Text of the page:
天骄 2012-04-01 22:25:34 热度：2905°C
When I was small, my parents always told me that I must study hard, so that I would make a lot of money and could live a happy life. To my parents, they think happiness means the bright future and money. But now as I grow up, I keep thinking about what is happiness, my recognition about happiness is very different from my parents’.
In my eye, the meaning of happiness is very simple, it could be the small things which makes me satisfied. When I make programs in my study, I make my goal come true, I am so proud of myself, it is a happy moment for me. When I stay with my family, I talk to them and they are willing to listen to my words, we communicate happily, I am so happy about it. Well, happiness is such easy for me to touch, because I am so easy to be satisfied.
If people tell me that they don’t feel happy, I would say that they want too many things and never satisfied with the things they have. The true happiness is to have less desire.
Recently, CCTV journalists have approached pedestrians with their cameras, held a microphone to their mouth and asked a simple question: “Are you happy?”
The question has caught many interviewees off guard. Even Mo Yan, who recently won a Nobel Prize, responded by saying: “I don’t know”.
While the question has become a buzz phrase and the Internet plays host to heated discussions, we ask: What exactly is happiness? And how do you measure it?
In the 1776 US Declaration of Independence, Thomas Jefferson set in writing the people’s unalienable right to “Life, Liberty and the pursuit of Happiness”. Last year, 235 years on, China’s Premier Wen Jiabao told the nation: “Everything we do is aimed at letting people live more happily.” At last year’s National People’s Congress, officials agreed that increasing happiness would be a top target for the 12th five-year plan.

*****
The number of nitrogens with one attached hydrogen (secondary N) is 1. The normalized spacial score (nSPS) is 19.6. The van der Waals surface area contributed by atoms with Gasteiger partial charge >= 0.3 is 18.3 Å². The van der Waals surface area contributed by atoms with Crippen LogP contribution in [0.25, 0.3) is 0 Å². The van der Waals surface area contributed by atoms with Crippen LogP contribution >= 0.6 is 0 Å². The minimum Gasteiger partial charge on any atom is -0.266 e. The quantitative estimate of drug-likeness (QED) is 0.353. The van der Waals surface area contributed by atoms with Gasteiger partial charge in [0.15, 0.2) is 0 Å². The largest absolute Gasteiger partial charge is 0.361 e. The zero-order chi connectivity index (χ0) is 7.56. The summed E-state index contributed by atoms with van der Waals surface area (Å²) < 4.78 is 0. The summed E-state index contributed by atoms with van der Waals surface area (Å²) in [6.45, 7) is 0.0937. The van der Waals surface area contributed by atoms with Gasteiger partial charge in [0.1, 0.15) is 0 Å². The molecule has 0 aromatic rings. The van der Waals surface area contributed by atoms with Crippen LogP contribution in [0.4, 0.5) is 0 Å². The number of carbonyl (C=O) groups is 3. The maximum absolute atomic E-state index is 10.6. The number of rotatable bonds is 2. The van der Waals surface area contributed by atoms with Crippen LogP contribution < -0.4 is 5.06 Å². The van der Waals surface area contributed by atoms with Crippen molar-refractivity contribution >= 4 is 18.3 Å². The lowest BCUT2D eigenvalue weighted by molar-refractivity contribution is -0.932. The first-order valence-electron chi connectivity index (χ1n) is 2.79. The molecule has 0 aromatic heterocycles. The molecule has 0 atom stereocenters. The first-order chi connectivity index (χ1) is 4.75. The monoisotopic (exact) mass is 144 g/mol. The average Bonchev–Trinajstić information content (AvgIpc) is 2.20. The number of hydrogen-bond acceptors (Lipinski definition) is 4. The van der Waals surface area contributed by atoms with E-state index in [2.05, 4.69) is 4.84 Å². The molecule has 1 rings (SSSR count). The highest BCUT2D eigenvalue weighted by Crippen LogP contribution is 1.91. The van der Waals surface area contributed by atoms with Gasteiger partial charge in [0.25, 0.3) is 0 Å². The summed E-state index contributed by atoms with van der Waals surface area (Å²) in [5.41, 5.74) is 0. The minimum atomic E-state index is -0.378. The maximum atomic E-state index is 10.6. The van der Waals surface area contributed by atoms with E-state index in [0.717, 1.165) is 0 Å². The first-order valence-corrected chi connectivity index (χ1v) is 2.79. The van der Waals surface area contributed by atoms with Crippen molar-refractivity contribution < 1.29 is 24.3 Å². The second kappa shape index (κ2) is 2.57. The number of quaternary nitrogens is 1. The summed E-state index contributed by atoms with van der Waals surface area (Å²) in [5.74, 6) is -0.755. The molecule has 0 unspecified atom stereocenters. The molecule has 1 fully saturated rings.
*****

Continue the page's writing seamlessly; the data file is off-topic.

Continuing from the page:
US psychologist Ed Diener, author of Happiness: Unlocking the Mysteries of Psychological Wealth, describes happiness as “a combination of life satisfaction and having more positive than negative emotions”, according to US broadcasting network PBS. This may sound straightforward enough, but it still doesn’t explain what determines people’s happiness.
Many argue that happiness is elusive and that there is no single source. It also means different things to different people. For some, happiness can be as simple as having enough cash to buy a new bicycle; for others, it’s about socializing or finding the perfect spouse.
Researchers believe happiness can be separated into two types: daily experiences of hedonic well-being; and evaluative well-being, the way people think about their lives as a whole. The former refers to the quality of living, whereas the latter is about overall happiness, including life goals and achievements. Happiness can cross both dimensions.
Li Jun, a psychologist and mental therapy practitioner at a Beijing clinic, says: “Happiness can mean both the most basic human satisfaction or the highest level of spiritual pursuit. It’s a simple yet profound topic.”
Chen Shangyuan, 21, a junior English major at Nanjing University of Aeronautics and Astronautics, said his idea of happiness always evolves. “At present it relates to how productive I am in a day,” he said. “It might be linked to job security or leisure time after I graduate.”
Then there is the question of measuring happiness. Does it depend on how many friends we have, or whether we own the latest smartphone? Is it even quantifiable?
Economists are trying to measure happiness in people’s lives. Since 1972, Bhutan’s GDP measurement has been replaced by a Gross National Happiness index. It is calculated according to the peoples’ sense of being well-governed, their relationship with the environment, their satisfaction with economic development, and their sense of national belonging.
In 2009, US economist Joseph Stiglitz proposed “to shift emphasis from measuring economic production to measuring people’s well-being”. But is well-being more easily measured?